Strong winds and heavy rainfall from Fiona left nearly 500,000 Maritimers without power at the peak of outages.
The powerful post-tropical storm, which saw wind gusts as high as 141 kilometres per hour in Sydney, Nova Scotia, and estimates of more than 200 millimetres of rain, continued to make its way through the Atlantic region Saturday afternoon into the evening.
As of 11 p.m. Sunday, 194,086 customers were without power in Nova Scotia.
Matt Drover, storm lead for Nova Scotia Power (NSP), says crews have been able to survey the damage after wind levels prevented them from doing so for much of Saturday.
“This is a big day for us,” said Drover during a news conference Sunday. “We are seeing extensive damage, in the eastern part of the province, specifically Cape Breton, where hundreds of poles have come down as trees have toppled over them from hurricane-force winds.”
He says NSP will start forming a plan on overall power restoration once the scope of the damage is better understood.
Drover says NSP has drones and helicopters in the air Sunday to determine the extent of the damage.
More than 1,000 utility crew members are on the ground in Nova Scotia Sunday, with more coming from Ontario, other Maritime provinces and the United States, says Drover.
He says the biggest challenge preventing power from getting back online in some areas is the crews’ ability to get there.
“So, we are working really closely with EMO on that, clearing roads, making sure we have access to all of those hard-to-reach areas, getting crews in there to repair those poles,” said Drover. “We had whole streets where trees have come down and broken almost every pole along that street.”
Drover asks anyone in Nova Scotia who is without power and has not seen their area on the NSP outage map to call the utility and report the outage.
As of 11 p.m. Sunday, 9,430 customers in New Brunswick were without power.
In an interview with CTV Atlantic, an NB Power representative noted that estimated restoration times are currently extending into Sunday evening.
“Outages continue to be reported as the weather system makes its way through New Brunswick, so we’re expecting more outages throughout the day,” the rep said, adding that while crews are active in each district, the southeast of the province is the hardest hit.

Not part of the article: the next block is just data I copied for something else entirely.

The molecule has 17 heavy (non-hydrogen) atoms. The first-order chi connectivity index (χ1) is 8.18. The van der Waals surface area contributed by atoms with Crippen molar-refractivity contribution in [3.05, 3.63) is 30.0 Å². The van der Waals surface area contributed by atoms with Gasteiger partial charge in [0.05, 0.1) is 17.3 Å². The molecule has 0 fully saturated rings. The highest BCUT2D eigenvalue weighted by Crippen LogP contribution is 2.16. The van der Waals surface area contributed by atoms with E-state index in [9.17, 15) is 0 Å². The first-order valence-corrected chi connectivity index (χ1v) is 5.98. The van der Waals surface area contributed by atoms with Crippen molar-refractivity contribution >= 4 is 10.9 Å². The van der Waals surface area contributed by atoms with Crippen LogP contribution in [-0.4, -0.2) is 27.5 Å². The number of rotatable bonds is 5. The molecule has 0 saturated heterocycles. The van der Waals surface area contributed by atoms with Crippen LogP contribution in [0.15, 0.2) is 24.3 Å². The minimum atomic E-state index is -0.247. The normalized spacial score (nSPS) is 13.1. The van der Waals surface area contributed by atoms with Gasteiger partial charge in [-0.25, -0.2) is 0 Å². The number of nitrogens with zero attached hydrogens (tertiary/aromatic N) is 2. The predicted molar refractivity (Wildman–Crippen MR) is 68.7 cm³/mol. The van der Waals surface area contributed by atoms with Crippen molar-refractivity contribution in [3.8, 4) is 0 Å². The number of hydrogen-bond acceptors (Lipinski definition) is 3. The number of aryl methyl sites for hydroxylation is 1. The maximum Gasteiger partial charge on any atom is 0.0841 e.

According to NB Power, more than 79,000 customers in the province have lost power since storm conditions began Friday night.
PRINCE EDWARD ISLAND
As of 11 p.m. Sunday, 80,794 customers were without power on Prince Edward Island.
In an update from P.E.I.’s EMO on Saturday afternoon, officials noted the recovery response will be in the “multi-millions.”
“In the past 12 hours, our province has experienced historic weather conditions caused by Hurricane Fiona,” Premier Dennis King said. “It’s been, to state the obvious, quite a day. And while we hope the worst is behind us, we know as of yet, the storm is not over.”
Officials say there have been no reports of significant injuries or deaths related to the storm.
Fiona brought winds over 170 km/h and storm surge over two metres to Prince Edward Island, resulting in downed power lines and flooding.
“By early accounts, the devastation looks to be beyond anything we have witnessed before in Prince Edward Island,” King said, adding that the province’s road to recovery will be “weeks or longer.”
Around 7 p.m. on Saturday, Charlottetown Police tweeted a warning about travelling on the roads, writing, “the amount of people on the roads is absurd.”
“If you are out for reasons other than an emergency or getting to your job as an essential worker, you are impeding clean-up and emergency vehicles getting through,” they added.